EasyJet chief executive Johan Lundgren believes consolidation in Europe is more likely to happen through legacy carrier retrenchments rather than merger and acquisition (M&A) activity, in part because of state support keeping failing carriers in operation.

Asked about likely consolidation within Europe during the airline’s full-year results on 29 November, Lundgren played down likely activity.

Johan Lundgren, EasyJet

Source: Francois de Ribaucourt

“I always said that I don’t believe M&A consolidation will happen to the extent perhaps that some people think, partly because of the structure of European airlines,” he said.

“There are a number of… companies that should have gone bust, but have been supported by their respective governments, so it is not clear there is a normal market rationale.”

Italy is continuing its efforts to secure a buyer for ITA Airways, with Air France-KLM and Lufthansa among the interested parties. The former has also said it would be interested in looking at TAP Air Portugal, sale plans for which the Portuguese state is working on, while IAG is continuing its on-off pursuit of Air Europa having taken an initial 20% stake.

EasyJet last year itself rejected a takeover approach, reportedly from budget rival Wizz Air; whilst recent comments from IAG chief executive Luis Gallego around consolidation prompted media speculation over potential interest in carriers including EasyJet.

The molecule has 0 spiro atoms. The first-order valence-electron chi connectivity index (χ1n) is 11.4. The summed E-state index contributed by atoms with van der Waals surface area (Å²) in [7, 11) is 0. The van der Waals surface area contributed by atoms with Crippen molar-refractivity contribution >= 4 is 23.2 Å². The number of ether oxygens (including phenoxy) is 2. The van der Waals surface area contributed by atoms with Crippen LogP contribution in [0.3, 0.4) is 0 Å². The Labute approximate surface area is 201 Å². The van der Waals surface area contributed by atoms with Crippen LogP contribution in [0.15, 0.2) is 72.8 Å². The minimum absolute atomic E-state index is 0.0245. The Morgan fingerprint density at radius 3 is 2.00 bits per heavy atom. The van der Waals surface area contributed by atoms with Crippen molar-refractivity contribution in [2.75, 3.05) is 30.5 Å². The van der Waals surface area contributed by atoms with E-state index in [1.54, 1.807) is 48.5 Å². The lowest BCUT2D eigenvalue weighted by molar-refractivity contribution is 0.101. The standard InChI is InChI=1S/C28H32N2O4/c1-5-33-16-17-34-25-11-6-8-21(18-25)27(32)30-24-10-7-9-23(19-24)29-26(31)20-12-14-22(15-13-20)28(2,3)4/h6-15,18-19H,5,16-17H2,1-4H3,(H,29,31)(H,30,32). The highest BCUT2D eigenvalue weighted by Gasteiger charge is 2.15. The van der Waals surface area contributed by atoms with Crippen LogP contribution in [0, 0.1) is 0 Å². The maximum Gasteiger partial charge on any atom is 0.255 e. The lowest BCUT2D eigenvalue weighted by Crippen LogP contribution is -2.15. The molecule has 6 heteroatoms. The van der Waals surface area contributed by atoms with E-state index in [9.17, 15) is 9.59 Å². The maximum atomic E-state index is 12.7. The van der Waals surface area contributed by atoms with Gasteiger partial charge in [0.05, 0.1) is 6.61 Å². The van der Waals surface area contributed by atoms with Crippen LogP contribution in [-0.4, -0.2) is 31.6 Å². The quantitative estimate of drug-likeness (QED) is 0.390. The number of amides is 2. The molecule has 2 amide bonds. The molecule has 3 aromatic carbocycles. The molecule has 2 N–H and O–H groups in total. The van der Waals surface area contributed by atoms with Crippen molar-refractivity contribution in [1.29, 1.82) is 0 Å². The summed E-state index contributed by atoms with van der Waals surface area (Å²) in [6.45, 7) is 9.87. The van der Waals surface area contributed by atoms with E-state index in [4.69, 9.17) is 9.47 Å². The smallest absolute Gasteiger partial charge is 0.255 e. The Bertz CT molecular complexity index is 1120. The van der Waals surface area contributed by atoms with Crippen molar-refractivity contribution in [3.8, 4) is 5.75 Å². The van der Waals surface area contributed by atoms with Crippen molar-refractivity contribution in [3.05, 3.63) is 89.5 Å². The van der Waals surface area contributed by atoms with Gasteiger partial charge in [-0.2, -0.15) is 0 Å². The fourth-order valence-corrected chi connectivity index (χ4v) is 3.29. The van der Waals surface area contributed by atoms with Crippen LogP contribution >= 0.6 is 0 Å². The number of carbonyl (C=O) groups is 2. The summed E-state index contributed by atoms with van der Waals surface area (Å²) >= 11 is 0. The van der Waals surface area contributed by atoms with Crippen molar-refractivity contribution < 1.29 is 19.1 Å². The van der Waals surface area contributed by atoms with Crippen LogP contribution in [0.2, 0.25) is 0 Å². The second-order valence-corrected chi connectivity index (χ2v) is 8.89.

Lundgren though argues that following the Covid crisis, many carriers may not be in position to carry out major transactions.

“If you were to speculate on these things, who would take over who? Look at some of these debt positions. It’s not like you are thinking some of them are in great position to do the transactions as you come through this. We have a very strong position from that point of view,” he says.

“I’m still of the view, and so far been proved right, that M&A transactions are not as likely. I think this will continue with consolidation through retrenchment rather than through M&A.”

On the point of retrenchments, he says EasyJet looks at capacity movements at its key primary airports. “We see that the main competitors are removing capacity, and we can expand on the capacity going in there.”

Lundgren adds he does not rule out its own M&A activity, but stresses “It has to do two things. One it has to deliver value to the shareholder and its got to be doable. It’s got to be something we feel we can execute with the risk level we feel confident about.

“But in general we are confident in our own plans to grow,” he concludes.